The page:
In the beginning: netball at the university of melbourne
August 1 2020
Abbey McNally and Rod Warnecke
Arguably Australia’s most popular women’s sport, netball has had a long and proud connection with the University of Melbourne. From pioneering players, to key administrators and coaches, state and national representatives, to today’s participation and high-performance programs, it’s fair to say our netball community has been a significant contributor to the sport in Australia as we celebrate 100 years of netball at the University of Melbourne.
In the beginning, the sport was originally called ‘women’s basketball’ and originated as a form of non-contact sport for women (it would take some four decades before the sport eventually adopted netball as its moniker). The sport had been established just before the First World War in Melbourne schools, and the Melbourne University Basketball Club was established in August 1920 for female students who’d played the game at school and wished to continue in the sport. In 1921, the club was allowed £5 for goal posts, nets and ball. Two University teams began playing in the School Basketball Association in 1922 – the A team was captained by Miss J. Maxwell. Games were played outdoors and as the sport grew, the Victorian Basketball Association was formed. The sport looked very different when compared with today’s game, with interesting playing positions such as ‘full goal’ and ‘help defence’, according to The Argus newspaper of 1925.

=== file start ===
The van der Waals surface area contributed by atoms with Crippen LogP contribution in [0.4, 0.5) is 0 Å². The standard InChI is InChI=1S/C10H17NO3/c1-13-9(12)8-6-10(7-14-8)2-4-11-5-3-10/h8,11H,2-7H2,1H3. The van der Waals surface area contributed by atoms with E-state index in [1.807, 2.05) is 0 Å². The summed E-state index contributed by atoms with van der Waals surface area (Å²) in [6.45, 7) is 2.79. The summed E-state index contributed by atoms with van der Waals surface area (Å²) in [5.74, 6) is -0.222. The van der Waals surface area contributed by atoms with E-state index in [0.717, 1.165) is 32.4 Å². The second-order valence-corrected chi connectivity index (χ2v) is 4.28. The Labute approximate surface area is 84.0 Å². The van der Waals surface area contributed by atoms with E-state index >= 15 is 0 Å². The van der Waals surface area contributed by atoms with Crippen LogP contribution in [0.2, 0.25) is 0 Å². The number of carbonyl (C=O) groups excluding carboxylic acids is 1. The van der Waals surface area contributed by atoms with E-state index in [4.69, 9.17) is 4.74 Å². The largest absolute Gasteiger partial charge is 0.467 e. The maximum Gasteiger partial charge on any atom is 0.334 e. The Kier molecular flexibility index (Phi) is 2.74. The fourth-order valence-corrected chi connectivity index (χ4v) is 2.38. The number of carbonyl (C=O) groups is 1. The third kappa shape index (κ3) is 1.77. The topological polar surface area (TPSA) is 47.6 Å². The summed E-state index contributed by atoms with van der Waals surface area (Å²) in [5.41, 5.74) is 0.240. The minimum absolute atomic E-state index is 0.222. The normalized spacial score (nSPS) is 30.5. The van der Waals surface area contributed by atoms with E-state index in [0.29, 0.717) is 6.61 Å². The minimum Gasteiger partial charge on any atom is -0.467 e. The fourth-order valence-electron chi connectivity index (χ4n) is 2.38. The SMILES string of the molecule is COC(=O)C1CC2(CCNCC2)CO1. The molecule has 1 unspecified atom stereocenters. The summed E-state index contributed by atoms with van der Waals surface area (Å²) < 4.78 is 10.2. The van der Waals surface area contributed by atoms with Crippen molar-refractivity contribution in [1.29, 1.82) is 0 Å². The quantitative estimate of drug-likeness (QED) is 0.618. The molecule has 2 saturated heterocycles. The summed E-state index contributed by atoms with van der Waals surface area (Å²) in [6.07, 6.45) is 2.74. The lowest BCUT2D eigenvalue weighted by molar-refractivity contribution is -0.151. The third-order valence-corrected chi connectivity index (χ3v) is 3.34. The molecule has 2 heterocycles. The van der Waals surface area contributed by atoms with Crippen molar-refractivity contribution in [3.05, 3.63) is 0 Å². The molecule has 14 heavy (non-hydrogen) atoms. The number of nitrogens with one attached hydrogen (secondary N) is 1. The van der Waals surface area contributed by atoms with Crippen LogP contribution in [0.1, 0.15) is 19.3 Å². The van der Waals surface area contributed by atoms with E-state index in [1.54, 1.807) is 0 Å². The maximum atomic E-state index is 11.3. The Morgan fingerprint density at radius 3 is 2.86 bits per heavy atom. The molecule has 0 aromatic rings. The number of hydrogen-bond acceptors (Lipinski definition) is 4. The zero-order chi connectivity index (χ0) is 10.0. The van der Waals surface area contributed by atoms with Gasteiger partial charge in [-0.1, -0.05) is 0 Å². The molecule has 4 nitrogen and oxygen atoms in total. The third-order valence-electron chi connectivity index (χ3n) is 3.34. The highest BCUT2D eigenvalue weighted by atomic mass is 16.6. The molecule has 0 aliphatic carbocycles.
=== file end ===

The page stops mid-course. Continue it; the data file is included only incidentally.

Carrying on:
From a small group of women playing on the University Oval wearing leather shoes and collared shirts and ties, to 100 years later, where players now run around in University-branded A-line body suits in specifically designed on-campus facilities under the tutelage of some of Australia’s best coaches and administrators. Netball has provided countless women at the University with friendships and experiences that have, and will, last a lifetime. In the beginning, 100 years ago, could any of those pioneering netballers have dared to dream that netball at the University of Melbourne would become the longest running, continuous netball program in Victoria, and possibly Australia. One can only wonder.
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